Review: Arjen Lucassen’s Supersonic Revolution – ‘Golden Age of Music’

While the latest offering from Dutch master of everything prog-related Arjen Lucassen is not a concept album per se, there is still a thread running throughout the tracks featured within, and that thread would be tall hippy tipping his hat to the 70s, aka the “Golden Age of Music”. And while Arjen states diplomatically “For me, the 70s were the Golden Age of music. But that’s purely personal! If I had been born 10 years later, I guess it could have been the 80s” there is no getting around the fact that the 70s are the “Golden Age of Music”.

In 2023 alone, the following albums turn 50: Pink Floyd’s ‘Dark Side of the Moon’, David Bowie’s ‘Aladdin Sane’, Queen’s self-titled debut, Elton John’s ‘Goodbye Yellow Brick Road’, and Genesis’s ‘Selling England by the Pound’. The two greatest albums known to man were also birthed in the 70s: Alice Cooper’s ‘Killer’, and of course ‘Rainbow Rising’. Christ, ‘Queen II’ was released in 1974. Nothing compares to the 70s, not even the glory days of GNR’s ‘Appetite’, the rise of Metallica, Grunge, Britpop, Madchester…nothing. And the debut vehicle from Arjen Lucassen’s Supersonic Revolution – ‘Golden Age of Music’, is an unashamed love letter to the greatest decade in music and pop culture…regardless of what Stranger Things might try and tell you.

Opening with a delightful instrumental prelude led by the unmistakeable organ sound from Joost van den Broek, ‘Golden Age of Music’ quickly launches into a Rainbow ‘Kill The King’-like intro on the full-throttle opener ‘The Glamattack’, and if you were to down a shot at every reference to a classic band from the 70s then you would be pissed by the first bridge. Fans of anything from the Deep Purple family tree will love this one (as they will love the entire album) – Cozy Powell-esque drums from the always-reliable Koen Herfst (Vandenberg, Armin van Buuren, Epica), van den Broek’s homage to Jon Lord, and Praying Mantis vocalist Jaycee Cuijpers releases his inner Ronnie James Dio at every turn throughout the entire album. Fantastic. The only difference is that Mr. Blackmore never sounded this heavy. And what is intriguing about ‘Golden Age of Music’ is that during the 70s one of the key players, guitarist Timo Somers, was still a few decades off from being born, and it’s his freshness, vigour, and variety that gives the album an edge over albums that declare themselves to be a “throwback to the 70s”. After the implosion of Delain and the subsequent fallout, it is fantastic to hear Timo play with such passion again on what is his finest hour, and it sounds like Arjen has brought the very best out of his young guitar player.

As for Arjen himself…he plays it lowkey by handling the bass duties and be prepared to drool over his fat grooves on the glorious title track which sounds way better the louder it gets, and again, sink a shot at every 70s reference and it’s lights out (1977 release, by the way, just in case you still needed convincing). Arjen is a master at letting the players he assembles shine. The Nick Fury of Prog? ‘The Rise of The Starman’ deals with Bowie’s Ziggy Stardust character and it is uncanny exactly how close to Dio Jaycee gets. A gorgeous solo from Timo and lashings of classic van den Broek on a track that slows the pace down from the speedy opening pair. Timo Somers sounds like he had a blast on ‘Burn It Down’, the sequel-of-sorts to ‘Smoke On The Water’, and his solo around the three-minute mark simply soars. His partnership with Joost on this one harks back to the famous back-and-forth between Jon Lord and Ritchie Blackmore during the days of the classic MKII line-up of Deep Purple. And although the name of the album sleeve features Arjen Lucassen, there is a strong band mentality running through the album.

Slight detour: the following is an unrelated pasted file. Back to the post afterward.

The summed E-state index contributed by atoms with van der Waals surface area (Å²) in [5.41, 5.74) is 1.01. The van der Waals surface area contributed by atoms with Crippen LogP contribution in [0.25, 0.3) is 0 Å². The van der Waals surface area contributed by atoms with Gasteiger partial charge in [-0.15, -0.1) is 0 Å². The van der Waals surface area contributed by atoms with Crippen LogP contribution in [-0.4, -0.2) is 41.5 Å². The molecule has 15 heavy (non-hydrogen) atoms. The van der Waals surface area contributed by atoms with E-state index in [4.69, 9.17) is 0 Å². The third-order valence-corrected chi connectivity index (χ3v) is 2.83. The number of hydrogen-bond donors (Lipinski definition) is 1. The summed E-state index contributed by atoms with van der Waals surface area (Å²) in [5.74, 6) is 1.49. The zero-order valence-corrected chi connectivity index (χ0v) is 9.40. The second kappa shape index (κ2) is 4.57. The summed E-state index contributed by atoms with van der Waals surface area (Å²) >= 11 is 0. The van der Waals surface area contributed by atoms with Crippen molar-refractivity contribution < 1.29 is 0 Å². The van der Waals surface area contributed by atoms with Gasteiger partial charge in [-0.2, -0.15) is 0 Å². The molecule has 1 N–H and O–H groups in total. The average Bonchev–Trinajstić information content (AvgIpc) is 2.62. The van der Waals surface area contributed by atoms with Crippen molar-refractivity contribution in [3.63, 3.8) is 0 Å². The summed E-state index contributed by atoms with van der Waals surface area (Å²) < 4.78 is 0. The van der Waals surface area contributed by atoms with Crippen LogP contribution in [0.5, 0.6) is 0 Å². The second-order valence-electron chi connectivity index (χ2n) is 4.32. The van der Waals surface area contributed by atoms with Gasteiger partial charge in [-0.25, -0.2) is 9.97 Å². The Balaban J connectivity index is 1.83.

The epic ‘Odyssey’ is a spacy, standout moment that serves as the traditional middle of the album, that moment where you turn the vinyl over and launch side two. Heavy riffs, thick strokes of the Hammond organ, rolling bass lines, pulsating drums, and vocals full of life; magical. As is ‘They Took Us By Storm’ which sees Arjen paying homage to the creator of some of the most iconic album sleeves of all time: the Hipgnosis studio and Storm Thorgerson. The quality of the album remains high during the closing stages which brings the trippy ‘Golden Boy’ together with the mellow, soulful strains of ‘Holy Holy Ground’, the latter provides a bit of a surprise when just as you are thinking that any second now the guitar solo will come in, it’s a Hammond solo that lands. When the guitar solo does arrive it is rather special. Great tempo and pacing to this album, and once the mellow strains of ‘Holy Holy Ground’ fade out, the guitar-heavy ‘Flight of the Century’ provides the closest moment to Arjen’s Ayreon project on the album. The album ends on a fast note with ‘Came to Mock, Stayed to Rock’ which – thanks to the jam on the intro – sounds like it was cooked up right on the spot. Organic-sounding, foot-tapping, hand-clapping rollicking fun…much like the entire album which has heart by the bucketload.

Throw in some bonus tracks in the guise of four classic covers (‘Children of The Revolution’ totally slays) that include an uplifting version of Roger Glover’s ‘Love Is All’ – which can be found on his 1974 ‘The Butterfly Ball and the Grasshopper’s Feast’ concept album, and featured Ronnie James Dio on vocals – and the end result is another success from the man with the Midas touch – Arjen Lucassen.

Available now via Music Theories Recordings/Mascot Label Group, order here.

Review – Dave

Photo credit: Lori Linstruth

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